Doug Beck is a professor of physics.
I’ve recently finished a couple of books—a biography of Albert Hirschman, Worldly Philosopher, by Jeremy Adelman and The Birth of a Theorem by Cédric Villani. Hirschman was a developmental economist and thinker whose path took him from Weimar Germany, to education in Paris and London, to the Spanish civil war, to the resistance in Marseille, to the U.S. and the Marshall Plan State Department. Repelled by Senator McCarthy, he moved to the ground in Columbia, only returning to the U.S. later in his career to eventually lead the nascent social science program at the IAS in Princeton. His life was nothing if not remarkable. Cédric Villani is a winner of the Fields Medal in mathematics—his idiosyncrasy is on display as he describes the halting, sometimes almost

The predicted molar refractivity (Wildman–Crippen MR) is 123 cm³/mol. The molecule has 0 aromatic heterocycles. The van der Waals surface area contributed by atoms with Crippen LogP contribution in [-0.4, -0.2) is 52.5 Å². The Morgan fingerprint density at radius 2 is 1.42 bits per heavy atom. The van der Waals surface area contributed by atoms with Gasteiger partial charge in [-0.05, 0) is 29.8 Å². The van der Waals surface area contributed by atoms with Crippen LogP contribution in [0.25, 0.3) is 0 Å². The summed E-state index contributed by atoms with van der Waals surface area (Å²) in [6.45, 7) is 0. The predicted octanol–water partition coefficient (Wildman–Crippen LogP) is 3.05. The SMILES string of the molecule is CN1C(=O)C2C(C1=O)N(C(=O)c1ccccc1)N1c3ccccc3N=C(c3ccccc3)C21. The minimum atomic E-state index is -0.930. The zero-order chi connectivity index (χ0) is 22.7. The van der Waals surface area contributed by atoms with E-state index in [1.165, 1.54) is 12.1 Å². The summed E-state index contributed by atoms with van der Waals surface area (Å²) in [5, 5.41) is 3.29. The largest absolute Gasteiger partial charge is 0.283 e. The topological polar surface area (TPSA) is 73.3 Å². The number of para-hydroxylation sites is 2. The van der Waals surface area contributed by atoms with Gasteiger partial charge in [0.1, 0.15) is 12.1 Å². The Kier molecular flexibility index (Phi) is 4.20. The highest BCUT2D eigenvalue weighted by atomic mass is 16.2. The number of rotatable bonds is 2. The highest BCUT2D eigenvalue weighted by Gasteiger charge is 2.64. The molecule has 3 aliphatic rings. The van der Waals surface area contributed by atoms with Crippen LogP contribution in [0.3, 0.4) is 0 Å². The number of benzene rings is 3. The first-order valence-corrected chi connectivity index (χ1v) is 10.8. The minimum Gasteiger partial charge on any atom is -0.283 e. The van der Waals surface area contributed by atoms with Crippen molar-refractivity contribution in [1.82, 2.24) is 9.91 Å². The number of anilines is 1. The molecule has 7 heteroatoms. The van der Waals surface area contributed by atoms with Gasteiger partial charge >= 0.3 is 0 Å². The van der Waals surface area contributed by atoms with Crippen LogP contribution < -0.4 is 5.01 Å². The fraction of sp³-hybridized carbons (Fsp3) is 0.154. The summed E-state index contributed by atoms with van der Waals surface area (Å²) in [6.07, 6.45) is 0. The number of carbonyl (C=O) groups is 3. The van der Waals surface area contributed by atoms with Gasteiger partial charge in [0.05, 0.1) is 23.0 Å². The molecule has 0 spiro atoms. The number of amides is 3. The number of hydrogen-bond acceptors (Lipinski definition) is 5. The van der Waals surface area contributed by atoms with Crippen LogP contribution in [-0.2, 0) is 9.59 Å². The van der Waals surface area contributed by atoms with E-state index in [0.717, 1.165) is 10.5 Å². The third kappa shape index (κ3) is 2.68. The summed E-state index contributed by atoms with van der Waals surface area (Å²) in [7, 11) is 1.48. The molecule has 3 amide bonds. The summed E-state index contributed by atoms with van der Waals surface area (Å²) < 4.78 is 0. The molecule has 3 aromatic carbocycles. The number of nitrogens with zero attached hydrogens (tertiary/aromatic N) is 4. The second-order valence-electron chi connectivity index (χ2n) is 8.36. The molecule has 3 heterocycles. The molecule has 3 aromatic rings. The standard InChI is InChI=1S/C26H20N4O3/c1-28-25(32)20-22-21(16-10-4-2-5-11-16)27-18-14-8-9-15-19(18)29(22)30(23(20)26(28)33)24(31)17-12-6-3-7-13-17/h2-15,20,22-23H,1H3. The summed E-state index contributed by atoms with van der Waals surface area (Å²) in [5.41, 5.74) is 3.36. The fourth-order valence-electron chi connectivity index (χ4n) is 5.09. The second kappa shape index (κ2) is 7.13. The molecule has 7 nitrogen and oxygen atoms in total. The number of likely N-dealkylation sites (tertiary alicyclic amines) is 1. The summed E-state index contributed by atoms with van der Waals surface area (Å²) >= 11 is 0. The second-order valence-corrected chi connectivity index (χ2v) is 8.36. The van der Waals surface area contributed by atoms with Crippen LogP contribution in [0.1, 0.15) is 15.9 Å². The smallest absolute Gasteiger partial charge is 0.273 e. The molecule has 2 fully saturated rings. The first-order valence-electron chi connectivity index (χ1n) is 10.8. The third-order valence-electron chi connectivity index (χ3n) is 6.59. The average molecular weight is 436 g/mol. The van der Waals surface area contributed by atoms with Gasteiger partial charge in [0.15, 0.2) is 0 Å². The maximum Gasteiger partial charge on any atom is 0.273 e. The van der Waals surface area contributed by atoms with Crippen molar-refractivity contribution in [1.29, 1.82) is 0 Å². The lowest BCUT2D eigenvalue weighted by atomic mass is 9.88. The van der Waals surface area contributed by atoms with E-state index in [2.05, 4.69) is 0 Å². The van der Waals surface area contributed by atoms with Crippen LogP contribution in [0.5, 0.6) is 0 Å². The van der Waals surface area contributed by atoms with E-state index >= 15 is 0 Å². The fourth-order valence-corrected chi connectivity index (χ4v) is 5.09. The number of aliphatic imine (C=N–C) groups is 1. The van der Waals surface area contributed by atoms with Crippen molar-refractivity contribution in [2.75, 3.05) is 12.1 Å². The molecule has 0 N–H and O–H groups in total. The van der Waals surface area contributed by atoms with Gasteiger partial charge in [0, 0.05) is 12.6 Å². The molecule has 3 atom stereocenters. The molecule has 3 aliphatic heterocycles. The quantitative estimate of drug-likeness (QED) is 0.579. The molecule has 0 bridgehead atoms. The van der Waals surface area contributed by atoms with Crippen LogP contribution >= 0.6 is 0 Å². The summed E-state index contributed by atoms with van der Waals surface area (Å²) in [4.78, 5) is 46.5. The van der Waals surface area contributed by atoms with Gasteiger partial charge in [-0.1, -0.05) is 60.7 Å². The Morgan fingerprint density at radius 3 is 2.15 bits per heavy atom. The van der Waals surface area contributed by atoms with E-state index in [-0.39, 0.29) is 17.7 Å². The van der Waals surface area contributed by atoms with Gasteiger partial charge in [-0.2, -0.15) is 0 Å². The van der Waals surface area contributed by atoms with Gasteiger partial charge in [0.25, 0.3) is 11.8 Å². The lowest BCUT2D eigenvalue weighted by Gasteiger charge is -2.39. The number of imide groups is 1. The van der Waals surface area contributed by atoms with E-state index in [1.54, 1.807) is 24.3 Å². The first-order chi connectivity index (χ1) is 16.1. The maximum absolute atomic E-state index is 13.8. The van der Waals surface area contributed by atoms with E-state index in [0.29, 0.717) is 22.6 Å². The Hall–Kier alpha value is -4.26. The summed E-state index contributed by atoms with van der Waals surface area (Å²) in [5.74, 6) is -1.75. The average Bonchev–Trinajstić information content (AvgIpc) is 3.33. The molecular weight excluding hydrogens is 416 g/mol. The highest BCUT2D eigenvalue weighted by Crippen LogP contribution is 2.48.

painful, but ultimately exhilarating extraction of a kernel from nature. (I don’t understand the excerpts from his papers either.) Currently, it’s on to American Pastoral by Philip Roth and then to the new biography of Frank Gehry—I’m always interested in the emergence of ideas and the way they are expressed.